We Have a Love-Hate Relationship With Fear
We play chase and repetitive games of hide and seek as young children, squealing with joy mixed with the adrenaline-pumping fear of being tagged or chased. We pay money to be hurled in dizzying circles at high speeds on roller coasters, to climb higher and tougher rock faces, skydive, base jump, run with the bulls, or many activities seen as thrilling or reckless, dependent upon your perspective of them and the level of thrill vs fear that they produce. We admire people who face their fears and push the envelope a bit, pushing the boundaries of what has been done and what we might be able to achieve if they climb higher, go faster, or bravely face an enemy in battle. We celebrate and honor people who overcome their fears whether they are children, athletes, soldiers, friends, or family facing and battling a tough diagnosis.
Not All Fear Is Bad or Needs To Be Overcome
Fear can be healthy and good, this is what we call "Truth" based fear. Healthy/"Truth" based fear helps us to use wisdom and precaution to not get burned by fire, to not step in front of oncoming traffic, not go into dark alleys alone, or not push ourselves beyond our own physical abilities when swimming in the ocean, skiing, or climbing a mountain. When cliff jumping, I have had a healthy fear of falling on rocks which helped me to run cautiously, avoiding slippery wet spots while hurling myself off of cliffs, allowing me to get enough speed and distance to get out past the large rocks below and plunge safely into the deep water. Growing up on a West Texas ranch, I had a healthy fear of venomous snakes which helped me to watch out for them, steer clear of them, and when necessary, kill them without getting bitten in the process. Healthy fear protects and keeps us moving forward through life.
"Lie" Based Fear Is Crippling and Life-Robbing
"Lie" based fear robs time, healthy relationships, and joy. Several years ago, I realized that I had a door of fear opened in my life. Without realizing it, I had partnered with a spirit of fear. In my case, this fear caused an unnatural and persistent fear of dying and fear of failing, which in a way was a dying to dreams and calling, with my true God-given identity and purpose locked away for safekeeping while I was taking the safe road. These fears had been present for so long that I did not realize they were not normal or healthy. They seemed like part of me, like old friends. It seemed like wisdom to play it safe. I had beloved friends point this out to me and help me to get healing from this crippling fear. With the Lord, I was able to identify the source of this attachment to fear, which was from several events in early childhood. I gained the Lord’s perspective and true freedom from this fear. I was drawn into a partnership with the fear of the Lord instead of a spirit of fear.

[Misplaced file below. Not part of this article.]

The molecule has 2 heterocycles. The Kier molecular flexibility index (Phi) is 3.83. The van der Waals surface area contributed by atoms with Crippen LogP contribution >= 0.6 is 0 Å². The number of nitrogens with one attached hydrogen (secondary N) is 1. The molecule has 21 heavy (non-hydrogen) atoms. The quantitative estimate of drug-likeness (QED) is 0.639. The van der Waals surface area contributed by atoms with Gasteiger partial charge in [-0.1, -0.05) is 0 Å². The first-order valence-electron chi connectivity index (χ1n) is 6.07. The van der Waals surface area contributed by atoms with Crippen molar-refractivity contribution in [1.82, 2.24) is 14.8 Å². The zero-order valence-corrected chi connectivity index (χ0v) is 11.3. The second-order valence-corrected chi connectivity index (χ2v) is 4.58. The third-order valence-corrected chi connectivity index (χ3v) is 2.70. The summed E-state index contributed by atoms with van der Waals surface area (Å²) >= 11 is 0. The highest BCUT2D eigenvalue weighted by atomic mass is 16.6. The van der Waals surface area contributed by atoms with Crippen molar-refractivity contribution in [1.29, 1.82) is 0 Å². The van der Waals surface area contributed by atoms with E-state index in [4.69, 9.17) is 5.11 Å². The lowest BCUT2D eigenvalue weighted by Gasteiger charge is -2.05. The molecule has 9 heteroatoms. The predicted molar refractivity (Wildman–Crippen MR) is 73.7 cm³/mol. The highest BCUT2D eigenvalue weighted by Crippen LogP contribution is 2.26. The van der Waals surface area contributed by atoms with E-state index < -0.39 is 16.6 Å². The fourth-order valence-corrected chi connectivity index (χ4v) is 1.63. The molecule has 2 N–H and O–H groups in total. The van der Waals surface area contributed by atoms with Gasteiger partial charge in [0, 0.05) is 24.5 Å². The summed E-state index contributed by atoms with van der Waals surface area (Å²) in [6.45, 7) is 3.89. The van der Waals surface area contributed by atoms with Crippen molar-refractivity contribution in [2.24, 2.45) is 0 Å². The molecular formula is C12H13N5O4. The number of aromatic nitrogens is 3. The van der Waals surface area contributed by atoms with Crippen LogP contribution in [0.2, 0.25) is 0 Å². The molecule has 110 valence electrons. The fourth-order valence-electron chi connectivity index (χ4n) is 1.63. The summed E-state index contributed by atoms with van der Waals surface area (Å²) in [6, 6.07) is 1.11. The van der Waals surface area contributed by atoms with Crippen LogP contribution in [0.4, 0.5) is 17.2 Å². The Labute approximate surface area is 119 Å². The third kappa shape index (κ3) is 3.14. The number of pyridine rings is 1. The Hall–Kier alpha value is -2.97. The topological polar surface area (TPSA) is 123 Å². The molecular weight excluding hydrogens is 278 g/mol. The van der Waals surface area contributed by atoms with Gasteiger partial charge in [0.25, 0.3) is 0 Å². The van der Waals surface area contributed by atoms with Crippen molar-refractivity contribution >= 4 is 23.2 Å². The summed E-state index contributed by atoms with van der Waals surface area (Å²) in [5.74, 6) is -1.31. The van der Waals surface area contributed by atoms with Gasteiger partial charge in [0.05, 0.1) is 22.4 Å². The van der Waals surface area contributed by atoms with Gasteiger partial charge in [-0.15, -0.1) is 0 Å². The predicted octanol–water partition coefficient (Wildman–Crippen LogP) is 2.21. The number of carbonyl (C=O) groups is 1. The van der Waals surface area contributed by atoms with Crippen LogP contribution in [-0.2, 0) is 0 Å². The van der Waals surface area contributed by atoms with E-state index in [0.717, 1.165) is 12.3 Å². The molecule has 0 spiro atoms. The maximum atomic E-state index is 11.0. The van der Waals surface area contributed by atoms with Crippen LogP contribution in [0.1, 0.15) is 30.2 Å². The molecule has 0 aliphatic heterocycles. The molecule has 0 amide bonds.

Fear of the Lord
A reverent and worshipful heart posture towards the Lord helps us to understand the magnificence and power of the Lord, strengthening and building faith, trust, and dependence on Him. Yet, partnering with a spirit of fear magnifies everything contrary to peace, rest, hope, and joy, causing us to take our eyes and trust off of the Lord, what he has done, and what he has promised. Instead of sitting and feasting at the table with the Lord in the presence of our enemies, all we can see or feel is the fear and the battle around us. It feels safer to just not sit down at the table and settle for a few snacks while on the run. That is a safe existence, but it is not abundant life. It is not living fully with the Lord with a whole heart.
Here are two journal prompts you can use:
1. Reflect on Your Relationship with Fear:
Take some time to ponder your own relationship with fear. Think back to childhood experiences that involved fear and excitement. How did those moments shape your perception of fear? Have there been instances where fear motivated you to take risks and push your limits? Conversely, have you ever felt that fear held you back from pursuing your dreams or true purpose? Write down your thoughts and feelings about the role fear has played in your life.
2. Distinguishing Healthy and Crippling Fears:
Consider the concept of healthy or "Truth" based fear versus crippling or "Lie" based fear in your life. Are there fears that have served as wise guardians, protecting you from harm and guiding your decisions? On the other hand, have you recognized any fears that seem to steal your joy, hinder your relationships, or limit your potential? Describe these contrasting experiences with fear and contemplate how you might differentiate between the two in your own life.
If you desire more freedom from fear, to shut open doors, to come to the table to sit down and feast with the Lord, allow an INNERROOM Facilitator to help you walk through this process with the Lord. We would be honored to pray with you.
CLICK HERE to book a session.